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Mon August 02 2021

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London LEZ changes pushed back six months

19 Jun 20 The mayor of London has delayed the tightening of Low Emission Zone standards for construction machinery by six months, in recognition of the challenges caused by Covid-19.

New, tighter standards for non-road mobile machinery (NRMM) were set to be introduced on 1st September 2020.

However, the coronavirus lockdown has had an impact on supply chains, making it more difficult for construction companies to prepare their machinery for the new standards. Challenges include delays to the retrofitting of existing machinery and interruptions to the supply of new equipment, the mayor’s office acknowledged.

In response, there will be a new six-month exemption period from the new Low Emission Zone standards to support companies as they work to comply with the standards. This will run from September 2020 until the end of February 2021. The existing standards, in place since 2015, will continue to apply. 

The current standards are that machines must meet EU Stage IIIA emissions limits throughout London, and they must meet at least Stage IIIB in the Central Activity Zone and Canary Wharf areas.  

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From the 1st September 2020, all machinery in the Central Activity Zone (CAZ), Canary Wharf Areas and, for the first time, opportunity areas (OA) will need to meet at least Stage IV.  All machinery on major development sites in the rest of London should meet at least Stage IIIB.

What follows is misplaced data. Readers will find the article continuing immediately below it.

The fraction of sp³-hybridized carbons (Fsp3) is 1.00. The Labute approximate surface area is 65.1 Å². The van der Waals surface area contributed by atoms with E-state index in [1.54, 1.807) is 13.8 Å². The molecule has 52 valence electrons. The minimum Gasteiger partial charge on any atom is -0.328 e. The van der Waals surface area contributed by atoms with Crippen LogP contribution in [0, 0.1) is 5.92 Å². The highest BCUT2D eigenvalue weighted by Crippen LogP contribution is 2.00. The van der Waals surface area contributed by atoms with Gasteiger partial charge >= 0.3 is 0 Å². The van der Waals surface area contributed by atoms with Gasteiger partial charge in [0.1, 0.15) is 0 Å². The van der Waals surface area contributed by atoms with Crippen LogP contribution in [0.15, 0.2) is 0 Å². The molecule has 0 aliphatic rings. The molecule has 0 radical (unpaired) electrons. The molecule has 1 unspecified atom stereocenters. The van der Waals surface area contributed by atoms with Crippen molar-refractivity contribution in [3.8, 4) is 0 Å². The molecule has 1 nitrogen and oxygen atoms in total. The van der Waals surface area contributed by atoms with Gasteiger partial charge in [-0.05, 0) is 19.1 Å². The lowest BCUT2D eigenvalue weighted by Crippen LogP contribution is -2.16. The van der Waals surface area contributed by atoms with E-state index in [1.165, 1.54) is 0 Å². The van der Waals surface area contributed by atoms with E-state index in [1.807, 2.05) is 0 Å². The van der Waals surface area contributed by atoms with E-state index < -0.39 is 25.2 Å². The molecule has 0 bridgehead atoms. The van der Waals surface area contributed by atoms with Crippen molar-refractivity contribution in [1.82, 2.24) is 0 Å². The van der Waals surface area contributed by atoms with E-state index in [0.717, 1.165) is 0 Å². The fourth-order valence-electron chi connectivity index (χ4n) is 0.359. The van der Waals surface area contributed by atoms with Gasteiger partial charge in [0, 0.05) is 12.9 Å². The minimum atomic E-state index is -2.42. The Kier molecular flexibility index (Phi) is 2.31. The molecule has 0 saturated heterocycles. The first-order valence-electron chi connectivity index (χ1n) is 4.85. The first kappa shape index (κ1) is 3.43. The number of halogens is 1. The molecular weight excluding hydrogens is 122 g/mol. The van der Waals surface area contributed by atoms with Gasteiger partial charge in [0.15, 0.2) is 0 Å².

These standards will go up to Stage IV throughout London in 2025. 

Deputy mayor for environment and energy, Shirley Rodrigues, said: “As London recovers from the coronavirus pandemic and building restarts at full capacity, we’re working closely with the construction industry to drive down emissions. The NRMM Low Emission Zone is the first of its kind in the world and will ensure that we reduce emissions from machinery on construction sites. However Covid-19 has created inevitable disruptions to suppliers of new construction machinery and retrofit services. That’s why the mayor has granted a six-month exemption period to give site operators more time to prepare machinery for the new standards and support London’s green recovery.”

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